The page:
Stockholm ranks 24th out of 231 countries in the world for its quality of living according to the latest survey conducted by Mercer, an American consulting firm. Sweden’s capital is known for its high quality of life, a strong economy, green spaces, good education and healthcare, and work-life balance. To maintain the wide range of public services and infrastructure it offers, the government uses taxation as an important source of revenue. If you’re planning to relocate to Stockholm, one of the most important things that you should look at in depth is the taxation system. As a resident and a law-abiding citizen, you are obliged to pay your dues to the government. Here are the most basic things that you should know before making the move.
Taxes are the lifeblood of any country helping pay for government services, programs, and infrastructure. Hence, you will be paying a considerable amount of money for taxes throughout your lifetime whether you are an employee, business owner or work as a freelancer. Taxes constitute a big part of your expenses from levies on personal earnings to sales duties on products and services. The main difference is countries, provinces, and counties collect taxes in different ways and apply various rates.
If you live and work in the country for at least 6 months a year, then you are considered a tax resident of Sweden. You are also required to list yourself in the Swedish Population Register. Similarly, if you are in possession of a permanent home in Stockholm and live in it during half of the year or 183 days in a calendar year, then you are a tax resident. Even if you do not meet the physical presence requirements, you will still be considered a fiscal resident of the city if the center of your economic interests is in Stockholm. These factors include having a permanent job or business activities in the capital. In addition, close personal and economic ties to the city may also categorize your status as a tax resident of the country. The Swedish Tax Agency or Skatteverket is the main agency that can determine your tax residency status.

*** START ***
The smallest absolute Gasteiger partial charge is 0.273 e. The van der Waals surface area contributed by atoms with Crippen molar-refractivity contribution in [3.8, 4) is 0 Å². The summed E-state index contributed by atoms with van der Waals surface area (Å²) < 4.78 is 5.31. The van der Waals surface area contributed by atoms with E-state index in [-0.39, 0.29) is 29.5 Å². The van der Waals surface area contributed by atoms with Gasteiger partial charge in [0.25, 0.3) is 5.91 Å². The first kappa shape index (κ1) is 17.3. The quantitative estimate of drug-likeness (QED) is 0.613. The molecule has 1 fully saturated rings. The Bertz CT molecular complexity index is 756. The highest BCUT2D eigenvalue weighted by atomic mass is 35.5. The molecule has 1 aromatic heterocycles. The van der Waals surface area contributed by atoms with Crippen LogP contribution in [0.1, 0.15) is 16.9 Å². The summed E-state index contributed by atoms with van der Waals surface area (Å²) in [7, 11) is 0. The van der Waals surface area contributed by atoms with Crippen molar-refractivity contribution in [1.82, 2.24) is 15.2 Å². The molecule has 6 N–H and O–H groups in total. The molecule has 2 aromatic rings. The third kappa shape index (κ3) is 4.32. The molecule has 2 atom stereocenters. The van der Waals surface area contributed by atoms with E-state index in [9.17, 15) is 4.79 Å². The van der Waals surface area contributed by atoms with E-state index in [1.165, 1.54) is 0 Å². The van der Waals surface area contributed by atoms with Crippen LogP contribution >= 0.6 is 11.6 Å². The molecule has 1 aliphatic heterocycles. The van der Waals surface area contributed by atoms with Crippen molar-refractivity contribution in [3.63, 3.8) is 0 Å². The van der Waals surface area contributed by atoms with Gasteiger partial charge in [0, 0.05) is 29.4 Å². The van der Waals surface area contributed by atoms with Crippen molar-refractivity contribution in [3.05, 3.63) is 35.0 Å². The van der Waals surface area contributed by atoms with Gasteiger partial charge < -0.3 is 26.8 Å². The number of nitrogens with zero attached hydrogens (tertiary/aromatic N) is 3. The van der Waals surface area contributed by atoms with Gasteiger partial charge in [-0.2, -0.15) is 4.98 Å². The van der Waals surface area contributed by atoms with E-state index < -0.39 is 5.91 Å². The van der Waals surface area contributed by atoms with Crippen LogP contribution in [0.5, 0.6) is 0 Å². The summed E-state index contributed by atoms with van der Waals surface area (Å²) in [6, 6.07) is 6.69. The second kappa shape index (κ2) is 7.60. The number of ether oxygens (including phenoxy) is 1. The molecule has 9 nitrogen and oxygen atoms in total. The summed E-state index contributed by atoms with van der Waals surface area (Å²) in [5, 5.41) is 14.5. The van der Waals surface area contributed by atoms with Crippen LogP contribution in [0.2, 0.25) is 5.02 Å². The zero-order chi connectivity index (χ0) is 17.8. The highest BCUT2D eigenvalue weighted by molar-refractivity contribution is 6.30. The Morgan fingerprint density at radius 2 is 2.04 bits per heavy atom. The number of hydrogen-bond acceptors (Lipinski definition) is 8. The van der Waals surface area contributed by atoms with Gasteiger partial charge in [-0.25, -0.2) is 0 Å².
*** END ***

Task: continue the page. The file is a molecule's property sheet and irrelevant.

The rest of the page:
Personal Income Taxes, Contributions and Other Levies
Sweden implements a progressive tax system which means that the amount you need to pay goes up as your income increases. The tax rates and rules as well as brackets for personal income tax are set at the national level and are uniform across the country ranging from approximately 32% to 57%.
However, local taxes differ throughout the country depending on the municipality you live in. These payments are used to cover services such as waste management and local infrastructure. In addition to municipal taxes, you are also liable for property taxes. It is already pre-filled in the income tax return statement, so you are not likely to forget your obligation. It is usually calculated at 0.75% of the property’s taxable value. Apart from income and local taxes, you will be required to pay social security contributions to fund social benefits such as healthcare, pensions, and unemployment benefits. Sweden boasts of an excellent healthcare system as well as a high level of education which is mainly funded by government revenues from taxation. Employers bear the bulk of the burden paying an additional 31.42% of the gross income of its employees to the social security system. Around 7% of total earnings is shouldered by the worker. If freelancing, your share of contributions is 28.97%.
As a resident of Stockholm, you have tax responsibilities that must be respected. Personal income taxes, municipal levies, property tax, and social security contributions are the most important duties that must be paid.